They don’t make historians — or folklorists — like this anymore.
J. Frank Dobie was of a generation of American historians who wrote readable prose for a general audience. Bernard DeVoto and Samuel Eliot Morison also come to mind. Though he spent much of his life standing in front of classrooms, Dobie was not a historian in an academic sense. He was more of an anecdotal folklorist. His field of study was the Southwest, especially his beloved home state of Texas. To this big subject Dobie devoted twenty-odd books.
The Lone Star State fascinates because of its multicultural frontier history and sheer size. From the eastern pine woods to the western deserts, and from the beaches of the Gulf of Mexico to the buffalo plains of the Panhandle — Texas is a country in itself. The river valleys (The Brazos, the Guadalupe, the Trinity, etc.) draining into the Gulf were settled by Manifest Destiny-driven Americans, and even German immigrants. From San Antonio south to the Rio Grande the Spanish influence from Mexico prevailed. For two centuries the bellicose mounted Comanches ruled the interior plains. In 1836 there was the Alamo and the Battle of San Jacinto, giving birth to the decade-long Republic of Texas. Then statehood in 1845. The kingdom of cattle and the empire of oil. The legendary Texas Rangers. Texas has had a more interesting history than many sovereign nations.
Into this historical-cultural melting pot James Frank Dobie was born in rural Live Oak County, Texas, on September 26, 1888. His father Richard Dobie was a rancher. His mother Ella (Byler) Dobie read the Bible and “Pilgrim’s Progress” to the writer as a child. Dobie graduated from Southwestern University in Georgetown, Texas, in 1910. He married Bertha McKee, a fellow student in 1916. He served briefly in a U.S. Army field artillery unit in France at the end of World War I.
Dobie’s first articles about the Southwest began to appear in local newspapers and magazines in the early 1920s while he was an English professor at the University of Texas (U.T.) at Austin, and later during his tenure as English Department chairman at Oklahoma A&M University. In 1929 Dobie published his first book, A Vaquero of the Brush Country, a scholarly celebration of the 19th century open range Texas cattle culture. He followed it with Coronado’s Children (1931), a popular history of tales of “lost” mines in the Southwest, and those who sought them.
Dobie’s politics was a New Deal liberalism prevalent in the '30s. He promoted it in a weekly Sunday column that appeared in a number of Texas newspapers. He seemed to take his cue from H.L. Mencken as he enthusiastically attacked Texas politicians (“When I get ready to explain homemade fascism in America, I can take my example from the state capitol of Texas”). He also fancied himself an architecture critic, once describing the famed University Tower on the UT campus as a landmark that “looked like a toothpick in a pie.”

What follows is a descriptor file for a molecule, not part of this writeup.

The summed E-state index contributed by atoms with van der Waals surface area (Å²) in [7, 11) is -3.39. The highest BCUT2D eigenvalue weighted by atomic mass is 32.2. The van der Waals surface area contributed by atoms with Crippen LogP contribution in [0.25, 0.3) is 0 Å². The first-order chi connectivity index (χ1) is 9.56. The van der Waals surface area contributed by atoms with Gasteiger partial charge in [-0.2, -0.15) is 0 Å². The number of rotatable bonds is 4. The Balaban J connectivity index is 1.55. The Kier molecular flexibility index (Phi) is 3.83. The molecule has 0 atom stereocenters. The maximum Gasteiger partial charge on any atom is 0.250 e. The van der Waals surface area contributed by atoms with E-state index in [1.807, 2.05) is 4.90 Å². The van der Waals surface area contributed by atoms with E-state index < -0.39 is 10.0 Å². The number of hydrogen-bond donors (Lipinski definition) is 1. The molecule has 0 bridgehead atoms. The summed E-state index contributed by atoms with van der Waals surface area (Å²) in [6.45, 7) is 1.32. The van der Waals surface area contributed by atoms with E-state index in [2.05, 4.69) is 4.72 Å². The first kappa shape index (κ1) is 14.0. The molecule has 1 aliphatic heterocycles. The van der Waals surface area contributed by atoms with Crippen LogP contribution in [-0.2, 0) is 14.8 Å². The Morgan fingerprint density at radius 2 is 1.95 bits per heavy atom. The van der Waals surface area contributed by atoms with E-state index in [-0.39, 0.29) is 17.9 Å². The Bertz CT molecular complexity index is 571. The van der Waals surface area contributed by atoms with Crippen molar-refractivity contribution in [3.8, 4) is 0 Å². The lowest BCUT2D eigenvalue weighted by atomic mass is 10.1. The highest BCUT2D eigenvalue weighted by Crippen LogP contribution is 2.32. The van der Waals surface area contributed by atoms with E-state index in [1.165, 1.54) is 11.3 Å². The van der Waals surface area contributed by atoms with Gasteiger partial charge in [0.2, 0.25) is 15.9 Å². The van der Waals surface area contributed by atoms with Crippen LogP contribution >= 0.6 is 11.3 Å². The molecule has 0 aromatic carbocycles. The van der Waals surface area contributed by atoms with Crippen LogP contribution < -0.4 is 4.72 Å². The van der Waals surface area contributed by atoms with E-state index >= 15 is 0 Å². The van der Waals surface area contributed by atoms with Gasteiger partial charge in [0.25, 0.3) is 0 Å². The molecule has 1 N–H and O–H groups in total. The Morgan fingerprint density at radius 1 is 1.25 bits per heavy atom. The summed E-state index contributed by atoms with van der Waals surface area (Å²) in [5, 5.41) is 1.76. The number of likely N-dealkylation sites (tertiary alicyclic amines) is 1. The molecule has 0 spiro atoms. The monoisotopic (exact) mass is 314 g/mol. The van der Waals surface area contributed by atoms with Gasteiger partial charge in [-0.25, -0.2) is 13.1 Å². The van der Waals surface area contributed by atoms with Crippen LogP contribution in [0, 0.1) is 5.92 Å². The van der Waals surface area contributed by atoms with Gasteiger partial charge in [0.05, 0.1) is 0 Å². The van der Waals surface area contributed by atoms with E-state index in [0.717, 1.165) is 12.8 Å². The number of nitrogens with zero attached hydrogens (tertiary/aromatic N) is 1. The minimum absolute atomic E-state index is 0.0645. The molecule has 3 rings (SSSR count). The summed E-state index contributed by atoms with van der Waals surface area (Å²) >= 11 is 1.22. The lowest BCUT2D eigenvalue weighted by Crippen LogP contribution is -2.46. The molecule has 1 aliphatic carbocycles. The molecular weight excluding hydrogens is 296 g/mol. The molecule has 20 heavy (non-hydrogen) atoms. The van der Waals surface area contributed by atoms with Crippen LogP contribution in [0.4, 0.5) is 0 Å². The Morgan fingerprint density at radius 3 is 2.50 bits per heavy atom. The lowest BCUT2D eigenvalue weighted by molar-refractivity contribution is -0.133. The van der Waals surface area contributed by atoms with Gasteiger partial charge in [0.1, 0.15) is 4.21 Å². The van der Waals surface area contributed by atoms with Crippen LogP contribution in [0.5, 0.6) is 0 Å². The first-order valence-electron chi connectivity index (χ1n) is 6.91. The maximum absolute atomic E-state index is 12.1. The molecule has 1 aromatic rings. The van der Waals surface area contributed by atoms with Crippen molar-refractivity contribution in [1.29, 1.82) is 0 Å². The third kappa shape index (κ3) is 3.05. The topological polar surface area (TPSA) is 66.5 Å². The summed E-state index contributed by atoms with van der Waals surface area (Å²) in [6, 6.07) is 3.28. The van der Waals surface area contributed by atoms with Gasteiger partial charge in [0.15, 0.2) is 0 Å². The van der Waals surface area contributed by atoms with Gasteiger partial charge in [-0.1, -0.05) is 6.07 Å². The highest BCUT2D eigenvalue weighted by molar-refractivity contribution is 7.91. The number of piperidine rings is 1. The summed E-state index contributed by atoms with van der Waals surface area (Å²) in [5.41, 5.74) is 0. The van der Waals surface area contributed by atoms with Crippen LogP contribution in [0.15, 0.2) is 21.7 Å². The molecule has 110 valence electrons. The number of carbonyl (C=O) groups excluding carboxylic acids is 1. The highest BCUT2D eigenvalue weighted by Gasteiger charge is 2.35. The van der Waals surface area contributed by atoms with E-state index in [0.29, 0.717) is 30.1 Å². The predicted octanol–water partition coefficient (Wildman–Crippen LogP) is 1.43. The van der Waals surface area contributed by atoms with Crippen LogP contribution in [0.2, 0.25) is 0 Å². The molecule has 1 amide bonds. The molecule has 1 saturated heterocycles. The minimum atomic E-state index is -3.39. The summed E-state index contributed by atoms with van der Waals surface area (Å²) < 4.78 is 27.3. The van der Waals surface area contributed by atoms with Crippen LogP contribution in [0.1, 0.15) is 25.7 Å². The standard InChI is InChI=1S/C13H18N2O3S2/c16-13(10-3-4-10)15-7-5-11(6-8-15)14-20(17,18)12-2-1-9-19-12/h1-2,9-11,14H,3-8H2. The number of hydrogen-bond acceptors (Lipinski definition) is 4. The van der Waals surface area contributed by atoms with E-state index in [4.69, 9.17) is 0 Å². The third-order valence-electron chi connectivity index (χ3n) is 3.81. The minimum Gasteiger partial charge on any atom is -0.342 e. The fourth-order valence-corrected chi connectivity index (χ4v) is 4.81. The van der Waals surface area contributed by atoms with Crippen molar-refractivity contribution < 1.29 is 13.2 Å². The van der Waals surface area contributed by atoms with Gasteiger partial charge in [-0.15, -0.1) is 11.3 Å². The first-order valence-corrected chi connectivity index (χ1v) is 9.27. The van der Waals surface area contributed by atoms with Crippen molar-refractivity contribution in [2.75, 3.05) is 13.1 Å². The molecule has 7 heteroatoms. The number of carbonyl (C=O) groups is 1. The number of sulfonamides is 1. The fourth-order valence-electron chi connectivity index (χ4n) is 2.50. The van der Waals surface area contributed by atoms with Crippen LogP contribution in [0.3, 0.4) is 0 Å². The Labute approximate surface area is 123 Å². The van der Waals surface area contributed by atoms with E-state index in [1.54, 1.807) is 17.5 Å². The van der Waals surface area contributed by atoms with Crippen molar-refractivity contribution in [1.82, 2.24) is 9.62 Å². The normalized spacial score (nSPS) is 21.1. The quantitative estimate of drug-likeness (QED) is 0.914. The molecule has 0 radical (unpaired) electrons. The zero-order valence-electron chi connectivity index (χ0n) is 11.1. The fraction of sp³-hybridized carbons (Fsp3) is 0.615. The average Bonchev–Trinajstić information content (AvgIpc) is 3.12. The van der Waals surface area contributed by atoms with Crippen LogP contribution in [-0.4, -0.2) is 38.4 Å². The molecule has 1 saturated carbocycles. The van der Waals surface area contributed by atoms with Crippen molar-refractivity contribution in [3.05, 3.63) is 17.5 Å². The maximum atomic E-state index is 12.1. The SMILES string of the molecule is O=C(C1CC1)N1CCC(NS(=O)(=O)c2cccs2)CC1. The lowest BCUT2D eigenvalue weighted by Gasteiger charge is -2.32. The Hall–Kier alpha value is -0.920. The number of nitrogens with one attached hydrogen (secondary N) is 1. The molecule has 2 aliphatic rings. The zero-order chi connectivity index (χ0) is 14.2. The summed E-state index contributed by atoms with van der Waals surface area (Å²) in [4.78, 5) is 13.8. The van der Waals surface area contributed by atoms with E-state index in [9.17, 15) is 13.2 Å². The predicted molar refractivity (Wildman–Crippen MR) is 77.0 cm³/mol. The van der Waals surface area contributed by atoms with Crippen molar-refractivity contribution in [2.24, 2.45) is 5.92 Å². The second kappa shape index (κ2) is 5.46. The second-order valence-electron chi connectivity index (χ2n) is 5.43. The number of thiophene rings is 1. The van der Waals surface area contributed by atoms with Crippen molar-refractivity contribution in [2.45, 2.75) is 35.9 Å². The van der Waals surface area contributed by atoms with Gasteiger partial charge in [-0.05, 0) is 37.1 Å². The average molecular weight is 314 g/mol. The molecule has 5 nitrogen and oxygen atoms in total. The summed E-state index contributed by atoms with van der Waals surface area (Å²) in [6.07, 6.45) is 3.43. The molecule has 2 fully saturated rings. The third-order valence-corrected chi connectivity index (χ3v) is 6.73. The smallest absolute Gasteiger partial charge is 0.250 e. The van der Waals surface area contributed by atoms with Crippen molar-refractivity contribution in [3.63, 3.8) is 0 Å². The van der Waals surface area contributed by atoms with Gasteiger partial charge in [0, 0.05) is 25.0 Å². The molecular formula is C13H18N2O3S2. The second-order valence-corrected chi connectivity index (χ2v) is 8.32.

Apache Gold and Yaqui Silver appeared in 1939, chronicling the southwest Indian Wars, and then The Longhorns (1941), a more developed treatment of his first book: “Man does everything best — or worst; and next to thunder and lightning, nothing could put more terror into a herd of man-fearing longhorns than Man himself…. Many a stampede was started by some prank of boyish innocence. That’s one reason why many trail bosses would not allow a boy along.” The Voice of the Coyote howled in 1949. It’s a book best described as “everything coyote,” an elaborate examination of Indian legends, ranch folklore, and wildlife biology: “The coyote’s favorite food is anything he can chew; it does not have to be digestible…. His investigative nature demands not only seeing, hearing, smelling, but often also chewing.”
Dobie spent World War II teaching American literature at Cambridge, and out of that experience came A Texan in England (1945). After the war there were teaching stints in Germany and Austria. He was fired from the U.T. faculty in 1947 after tangling with the university regents and Governor Robert “Coke” Stevenson while defending the liberal politics of certain professors, including his own. Stevenson thought Dobie a “troublemaker,” and the regents used his request for an extension of his European sabbatical as an excuse to dismiss him. Dobie turned his back on academia and devoted the rest of his life to writing.
In 1952 Dobie published The Mustangs, his history of the introduction of the horse to the New World and its ramifications, and maybe his best book. This changed the geopolitical makeup of the West as horses — through thievery and trade — made their way north from Mexico in the 17th century. It certainly benefitted the raiding and buffalo-chasing Comanches, who used their newfound mobility to dominate the Southern Plains for a hundred and fifty years. “The only reason, the Comanches boasted, that they allowed Spaniards to remain in New Mexico, Texas and northern Mexico was to raise horses for them.” Nineteen sixty-four saw the publication of Cow People, a look at colorful personalities related to Texas ranching history. In 1965, Rattlesnakes, a quirky tome of stories and folklore about Texas’ most well-known lethal pest. It was Dobie’s last book, edited by his wife, and published posthumously.
In 1964 Dobie was the recipient of the Presidential Medal of Freedom, awarded him by his fellow Texan, Lyndon Johnson. The president and the writer had a long Texas history in common, including a shared animus for Coke Stevenson. Oddly enough, Dobie died four days later on September 18, 1964. He’s buried in the State Cemetery, not far from the U.T. campus, a place he both loved and hated.
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